Have contactless cards cut down the flow of cash?
- The World Bank Group found that that access to contactless payment technology had caused a sizable increase in the use of debit cards for small-value payments
- Even so, it may take more than a pandemic to shift most of the world towards a cashless society
The impact of the pandemic revealed limitations with traditional payments and highlighted the need for seamless and secure transaction systems, including contactless cards. However, for countries where cash is still king, central banks are not in a rush to join a cashless society, suggests the World Bank Group.
With organizations and consumers quickly acclimating to a landscape where cash is no longer the norm, the adoption of alternative payment methods like mobile wallets is rising exponentially. The Work Bank, according to its blog posting, had found that access to contactless payment technology causes a sizable increase in the use of debit cards for small-value payments.
Yet, the Group highlighted that the average impact of cards and other contactless payment options impacting the use of cash and the demand for cash, is economically small and statistically insignificant. “Our results suggest that central banks — in cash-affine countries — might still have some time to get ready for the cashless society,” it said.
Although tapping a card on a terminal has become an accelerated part of the ‘new normal’ in many countries globally, in particular since the outbreak of the pandemic, it does not necessarily mean this payment technology will drive more card payments in “normal” times. So how long before cash actually becomes obsolete?
Necessity is the mother of invention
Back in 2003, according to the World Economic Forum (WEF), digital payments and e-commerce launched in China in response to the SARS epidemic to avoid unnecessary human contact, and use of alternative, contactless payments only grew in the outbreak’s aftermath.
Nevertheless, there are trends that indicate cash may be slowing down its reign on the global stage in general: the central banks of both China and France are working on their own digital currencies, whilst the US has been discussing a digital dollar for quite some time and Sweden was just running an e-krona pilot project until the end of 2020. The momentum is there – payments are becoming more digitalized, not only on a micro level but also on a larger scale.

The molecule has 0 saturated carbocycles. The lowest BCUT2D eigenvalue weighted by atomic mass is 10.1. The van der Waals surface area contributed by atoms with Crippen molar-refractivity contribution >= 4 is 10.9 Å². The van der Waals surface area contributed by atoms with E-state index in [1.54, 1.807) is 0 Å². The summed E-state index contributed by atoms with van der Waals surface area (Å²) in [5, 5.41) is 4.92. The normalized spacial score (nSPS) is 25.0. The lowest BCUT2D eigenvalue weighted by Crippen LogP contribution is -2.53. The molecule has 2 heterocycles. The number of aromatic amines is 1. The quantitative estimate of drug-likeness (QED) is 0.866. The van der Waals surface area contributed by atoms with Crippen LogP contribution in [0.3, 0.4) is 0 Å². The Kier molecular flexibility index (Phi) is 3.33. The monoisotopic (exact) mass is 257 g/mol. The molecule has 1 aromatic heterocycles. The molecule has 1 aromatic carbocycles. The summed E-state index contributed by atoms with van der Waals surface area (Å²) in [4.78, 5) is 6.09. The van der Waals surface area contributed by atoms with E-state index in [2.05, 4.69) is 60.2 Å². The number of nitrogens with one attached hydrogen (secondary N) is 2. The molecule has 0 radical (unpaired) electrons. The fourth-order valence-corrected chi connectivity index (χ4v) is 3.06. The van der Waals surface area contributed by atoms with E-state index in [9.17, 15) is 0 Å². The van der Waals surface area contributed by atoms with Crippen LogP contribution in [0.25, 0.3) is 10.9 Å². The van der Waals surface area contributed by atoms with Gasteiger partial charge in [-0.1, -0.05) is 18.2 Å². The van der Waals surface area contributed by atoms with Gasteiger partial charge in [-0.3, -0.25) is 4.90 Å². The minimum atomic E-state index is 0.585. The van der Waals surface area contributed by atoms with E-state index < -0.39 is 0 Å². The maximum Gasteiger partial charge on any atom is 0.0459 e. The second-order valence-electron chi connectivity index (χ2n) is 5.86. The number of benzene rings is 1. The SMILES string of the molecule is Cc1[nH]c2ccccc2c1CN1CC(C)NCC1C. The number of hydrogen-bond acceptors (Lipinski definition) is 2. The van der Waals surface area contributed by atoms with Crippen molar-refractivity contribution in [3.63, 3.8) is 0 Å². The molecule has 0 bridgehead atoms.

If anything is certain, it is that the advantages of digital and mobile payments will survive the crisis, and we will see an increase in digital payment adopters and converts. Given the challenges facing retailers, providing customers with more options to complete purchases, would be in the best interest of businesses.
Asia still triumphs
According to the annual Global Payments Report by Worldpay from FIS, which examines current and future payment trends across 41 countries, the use of mobile wallets exceeded cash for the first time in in-store payments worldwide last year. Cash usage dropped 10 percentage points in 2020 to account for just one-fifth of all face-to-face payments worldwide.
The study also reveals that the Asia-Pacific region continues to lead in the use of mobile wallets at the POS, with about 40% of in-store payments in the region now executed through contactless payments. However, the use of mobile wallets accelerated across all regions in 2020 and now accounts for about 10% of payment methods in North America, 8% in Middle-East-Africa, 7% in Europe, and 6% in Latin America.
The report projects that by 2024, cash will account for less than 10% of in-store payments in the U.S. and only 13% of payments worldwide. Over that same time period, the report projects digital wallet payments to account for 33% of all in-store payments across the globe, including 16% in the world’s largest economy, the US.